Crowd-sourcing creative reviews. The act of getting so much input from so many different people on each round of review for a marketing piece that the project goes on-and-on, in circles, resulting in excessive time, money and resources being spent for a sub-par end product.

Round 1: My boss suggested making the green button bigger.

Round 2: Let’s make the button red, my colleague thought that would look nice.

Round 3: I think it’s too much red and my wife agrees; let’s make the button gray.

Round 4: It’s not popping when it’s gray. I showed my boss again and he says that we should try green again, but I didn’t like the last shade of green, so make it a different green this time.

Round 5: It’s still not doing it for me. Please create a few versions next round, some with large buttons, some with small, in each of the colors we’ve tried so far and any other colors that you think might work. I’ll show my lunch group and see what they think looks best.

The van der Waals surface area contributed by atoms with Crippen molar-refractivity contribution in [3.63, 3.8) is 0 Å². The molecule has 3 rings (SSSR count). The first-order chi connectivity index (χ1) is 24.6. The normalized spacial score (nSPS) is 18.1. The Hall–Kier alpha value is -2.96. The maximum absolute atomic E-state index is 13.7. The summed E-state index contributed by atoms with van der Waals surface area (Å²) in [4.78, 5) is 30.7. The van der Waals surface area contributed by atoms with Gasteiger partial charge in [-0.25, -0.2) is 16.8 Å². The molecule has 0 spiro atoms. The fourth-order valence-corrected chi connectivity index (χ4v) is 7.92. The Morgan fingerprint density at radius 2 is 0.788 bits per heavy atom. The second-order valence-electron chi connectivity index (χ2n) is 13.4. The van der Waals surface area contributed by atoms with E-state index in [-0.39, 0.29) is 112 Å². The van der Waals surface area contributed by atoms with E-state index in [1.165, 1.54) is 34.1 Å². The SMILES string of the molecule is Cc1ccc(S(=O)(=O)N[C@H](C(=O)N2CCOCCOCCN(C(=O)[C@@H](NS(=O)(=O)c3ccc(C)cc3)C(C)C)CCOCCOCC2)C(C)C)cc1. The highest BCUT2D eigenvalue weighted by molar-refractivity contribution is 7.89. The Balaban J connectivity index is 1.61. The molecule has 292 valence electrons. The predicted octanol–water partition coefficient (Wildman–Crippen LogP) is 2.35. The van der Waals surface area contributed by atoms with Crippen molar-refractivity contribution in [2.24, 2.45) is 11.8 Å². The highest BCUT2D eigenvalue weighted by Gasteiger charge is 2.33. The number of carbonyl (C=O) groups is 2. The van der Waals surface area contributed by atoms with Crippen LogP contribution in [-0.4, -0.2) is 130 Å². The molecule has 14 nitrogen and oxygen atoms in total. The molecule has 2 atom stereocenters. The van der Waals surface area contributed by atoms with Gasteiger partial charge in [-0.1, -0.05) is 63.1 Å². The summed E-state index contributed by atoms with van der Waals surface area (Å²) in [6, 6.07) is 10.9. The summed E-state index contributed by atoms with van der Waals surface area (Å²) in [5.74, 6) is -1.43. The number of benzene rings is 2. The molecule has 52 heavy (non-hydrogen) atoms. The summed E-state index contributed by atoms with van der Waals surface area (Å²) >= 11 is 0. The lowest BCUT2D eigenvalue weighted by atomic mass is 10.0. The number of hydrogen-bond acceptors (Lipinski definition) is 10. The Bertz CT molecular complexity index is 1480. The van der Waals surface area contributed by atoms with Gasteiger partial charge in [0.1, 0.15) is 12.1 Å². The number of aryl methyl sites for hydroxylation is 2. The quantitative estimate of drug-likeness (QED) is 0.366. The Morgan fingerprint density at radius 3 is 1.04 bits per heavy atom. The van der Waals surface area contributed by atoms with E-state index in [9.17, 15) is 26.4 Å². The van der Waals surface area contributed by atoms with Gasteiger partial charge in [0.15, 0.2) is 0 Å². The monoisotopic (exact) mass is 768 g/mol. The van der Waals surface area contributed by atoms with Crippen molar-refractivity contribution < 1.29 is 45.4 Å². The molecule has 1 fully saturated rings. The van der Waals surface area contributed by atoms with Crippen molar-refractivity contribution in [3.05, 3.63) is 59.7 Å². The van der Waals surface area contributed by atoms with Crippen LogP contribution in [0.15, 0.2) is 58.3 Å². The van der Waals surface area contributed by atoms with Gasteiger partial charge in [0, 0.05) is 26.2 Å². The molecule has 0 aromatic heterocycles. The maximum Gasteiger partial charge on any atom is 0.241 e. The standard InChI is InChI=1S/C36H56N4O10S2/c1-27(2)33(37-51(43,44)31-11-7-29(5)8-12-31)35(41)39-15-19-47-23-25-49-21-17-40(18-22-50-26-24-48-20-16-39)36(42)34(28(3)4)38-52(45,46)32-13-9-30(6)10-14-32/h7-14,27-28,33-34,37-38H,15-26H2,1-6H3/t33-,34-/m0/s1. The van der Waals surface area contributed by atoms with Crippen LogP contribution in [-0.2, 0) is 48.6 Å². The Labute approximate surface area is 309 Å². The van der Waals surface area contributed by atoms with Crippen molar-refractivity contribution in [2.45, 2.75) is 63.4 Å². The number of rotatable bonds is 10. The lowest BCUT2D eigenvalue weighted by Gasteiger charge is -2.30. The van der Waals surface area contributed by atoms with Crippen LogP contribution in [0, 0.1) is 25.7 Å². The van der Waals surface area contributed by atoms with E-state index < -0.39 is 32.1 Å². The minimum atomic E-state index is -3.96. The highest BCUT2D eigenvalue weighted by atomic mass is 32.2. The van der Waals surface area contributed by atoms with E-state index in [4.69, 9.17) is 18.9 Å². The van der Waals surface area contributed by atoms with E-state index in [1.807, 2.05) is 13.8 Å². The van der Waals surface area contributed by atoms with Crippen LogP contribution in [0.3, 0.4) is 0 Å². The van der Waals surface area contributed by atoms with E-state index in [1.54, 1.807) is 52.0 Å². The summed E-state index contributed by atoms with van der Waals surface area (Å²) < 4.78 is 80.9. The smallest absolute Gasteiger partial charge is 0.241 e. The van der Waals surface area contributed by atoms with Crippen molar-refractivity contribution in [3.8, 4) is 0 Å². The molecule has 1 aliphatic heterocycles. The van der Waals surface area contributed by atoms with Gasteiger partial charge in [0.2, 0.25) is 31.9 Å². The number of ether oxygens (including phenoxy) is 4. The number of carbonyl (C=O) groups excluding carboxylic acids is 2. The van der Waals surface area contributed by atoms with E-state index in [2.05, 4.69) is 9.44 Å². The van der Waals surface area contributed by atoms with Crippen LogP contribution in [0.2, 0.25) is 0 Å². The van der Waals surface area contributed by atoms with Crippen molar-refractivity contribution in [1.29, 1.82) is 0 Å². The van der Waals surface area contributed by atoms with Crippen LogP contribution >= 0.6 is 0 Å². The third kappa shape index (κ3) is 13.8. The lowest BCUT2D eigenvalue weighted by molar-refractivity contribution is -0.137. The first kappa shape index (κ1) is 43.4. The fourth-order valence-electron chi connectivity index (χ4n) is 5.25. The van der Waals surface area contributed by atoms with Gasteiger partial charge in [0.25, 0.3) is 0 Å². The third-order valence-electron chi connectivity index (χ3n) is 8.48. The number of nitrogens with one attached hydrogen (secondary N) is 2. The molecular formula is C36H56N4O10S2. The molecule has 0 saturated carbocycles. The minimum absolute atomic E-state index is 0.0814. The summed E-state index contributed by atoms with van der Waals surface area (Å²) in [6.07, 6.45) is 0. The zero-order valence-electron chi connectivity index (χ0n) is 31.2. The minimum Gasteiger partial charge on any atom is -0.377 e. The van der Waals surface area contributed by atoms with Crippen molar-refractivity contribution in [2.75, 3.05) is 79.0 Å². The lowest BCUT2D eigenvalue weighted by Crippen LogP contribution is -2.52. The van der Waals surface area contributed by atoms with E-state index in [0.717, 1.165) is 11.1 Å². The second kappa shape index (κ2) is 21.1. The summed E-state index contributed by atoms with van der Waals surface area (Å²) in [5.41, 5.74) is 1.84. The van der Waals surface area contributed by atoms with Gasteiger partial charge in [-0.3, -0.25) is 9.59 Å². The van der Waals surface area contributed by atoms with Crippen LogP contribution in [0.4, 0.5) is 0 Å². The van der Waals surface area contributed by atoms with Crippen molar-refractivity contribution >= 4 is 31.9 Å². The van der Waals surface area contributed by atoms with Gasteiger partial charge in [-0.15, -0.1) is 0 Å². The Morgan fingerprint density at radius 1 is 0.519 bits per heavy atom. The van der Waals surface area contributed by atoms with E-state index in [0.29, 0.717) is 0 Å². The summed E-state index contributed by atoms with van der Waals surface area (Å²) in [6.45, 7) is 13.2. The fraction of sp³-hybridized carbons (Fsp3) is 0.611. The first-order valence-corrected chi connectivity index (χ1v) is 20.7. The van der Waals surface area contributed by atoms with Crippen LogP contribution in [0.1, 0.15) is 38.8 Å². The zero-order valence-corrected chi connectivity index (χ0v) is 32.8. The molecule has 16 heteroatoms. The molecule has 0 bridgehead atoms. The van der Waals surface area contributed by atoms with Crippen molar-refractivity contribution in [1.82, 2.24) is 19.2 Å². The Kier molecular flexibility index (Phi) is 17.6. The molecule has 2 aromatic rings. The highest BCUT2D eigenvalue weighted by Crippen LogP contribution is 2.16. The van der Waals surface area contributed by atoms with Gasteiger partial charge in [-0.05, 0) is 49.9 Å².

You get the idea.

I did some of this myself when I was a young marketing manager. I was very comfortable with spreadsheets and numbers; copy, wireframes and design were exciting but foreign to me. I was a bit lost so I would ask anyone and everyone what they thought. I was lucky to have colleagues who were patient but firm — here are few things they taught me which I offer up to help you or your colleagues who may be struggling.

1. Have the Courage of Your Convictions

Unlike numbers, copy and design can be very subjective. And what looks great to one person may not appeal to another. Just because someone questions your choice, doesn’t mean your choice is wrong. Think about why you made the choice you did — if it’s a choice the copywriter or designer made, ask them why they made it.